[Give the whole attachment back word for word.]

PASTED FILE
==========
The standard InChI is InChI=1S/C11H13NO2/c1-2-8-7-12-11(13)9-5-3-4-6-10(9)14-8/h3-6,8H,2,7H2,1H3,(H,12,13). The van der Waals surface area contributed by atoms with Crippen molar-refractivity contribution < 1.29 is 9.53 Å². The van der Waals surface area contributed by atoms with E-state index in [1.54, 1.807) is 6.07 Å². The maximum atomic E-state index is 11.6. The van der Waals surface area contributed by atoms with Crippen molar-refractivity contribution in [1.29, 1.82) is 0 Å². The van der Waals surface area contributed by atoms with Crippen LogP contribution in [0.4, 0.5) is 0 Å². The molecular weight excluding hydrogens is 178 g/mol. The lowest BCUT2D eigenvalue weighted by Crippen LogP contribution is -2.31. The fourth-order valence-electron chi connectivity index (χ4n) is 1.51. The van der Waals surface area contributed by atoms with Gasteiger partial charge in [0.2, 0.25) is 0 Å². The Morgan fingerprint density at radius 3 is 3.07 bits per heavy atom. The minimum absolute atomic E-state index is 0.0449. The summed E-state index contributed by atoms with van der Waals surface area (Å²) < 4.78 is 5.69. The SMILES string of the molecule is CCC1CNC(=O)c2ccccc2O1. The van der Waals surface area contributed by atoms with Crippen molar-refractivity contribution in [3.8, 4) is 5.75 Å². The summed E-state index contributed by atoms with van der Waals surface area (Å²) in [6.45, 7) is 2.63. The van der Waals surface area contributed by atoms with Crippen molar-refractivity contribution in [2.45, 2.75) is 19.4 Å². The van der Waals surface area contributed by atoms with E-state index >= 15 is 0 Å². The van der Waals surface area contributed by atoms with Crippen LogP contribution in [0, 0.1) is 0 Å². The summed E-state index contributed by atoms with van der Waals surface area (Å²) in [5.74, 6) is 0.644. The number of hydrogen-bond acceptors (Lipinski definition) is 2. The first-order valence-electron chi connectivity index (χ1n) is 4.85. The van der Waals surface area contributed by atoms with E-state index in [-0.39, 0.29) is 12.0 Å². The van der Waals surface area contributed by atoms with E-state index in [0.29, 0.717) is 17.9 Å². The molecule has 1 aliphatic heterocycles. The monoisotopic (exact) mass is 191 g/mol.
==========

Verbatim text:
The standard InChI is InChI=1S/C11H13NO2/c1-2-8-7-12-11(13)9-5-3-4-6-10(9)14-8/h3-6,8H,2,7H2,1H3,(H,12,13). The van der Waals surface area contributed by atoms with Crippen molar-refractivity contribution < 1.29 is 9.53 Å². The van der Waals surface area contributed by atoms with E-state index in [1.54, 1.807) is 6.07 Å². The maximum atomic E-state index is 11.6. The van der Waals surface area contributed by atoms with Crippen molar-refractivity contribution in [1.29, 1.82) is 0 Å². The van der Waals surface area contributed by atoms with Crippen LogP contribution in [0.4, 0.5) is 0 Å². The molecular weight excluding hydrogens is 178 g/mol. The lowest BCUT2D eigenvalue weighted by Crippen LogP contribution is -2.31. The fourth-order valence-electron chi connectivity index (χ4n) is 1.51. The van der Waals surface area contributed by atoms with Gasteiger partial charge in [0.2, 0.25) is 0 Å². The Morgan fingerprint density at radius 3 is 3.07 bits per heavy atom. The minimum absolute atomic E-state index is 0.0449. The summed E-state index contributed by atoms with van der Waals surface area (Å²) < 4.78 is 5.69. The SMILES string of the molecule is CCC1CNC(=O)c2ccccc2O1. The van der Waals surface area contributed by atoms with Crippen molar-refractivity contribution in [3.8, 4) is 5.75 Å². The summed E-state index contributed by atoms with van der Waals surface area (Å²) in [6.45, 7) is 2.63. The van der Waals surface area contributed by atoms with Crippen molar-refractivity contribution in [2.45, 2.75) is 19.4 Å². The van der Waals surface area contributed by atoms with E-state index >= 15 is 0 Å². The van der Waals surface area contributed by atoms with Crippen LogP contribution in [0, 0.1) is 0 Å². The summed E-state index contributed by atoms with van der Waals surface area (Å²) in [5.74, 6) is 0.644. The number of hydrogen-bond acceptors (Lipinski definition) is 2. The first-order valence-electron chi connectivity index (χ1n) is 4.85. The van der Waals surface area contributed by atoms with E-state index in [-0.39, 0.29) is 12.0 Å². The van der Waals surface area contributed by atoms with E-state index in [0.29, 0.717) is 17.9 Å². The molecule has 1 aliphatic heterocycles. The monoisotopic (exact) mass is 191 g/mol.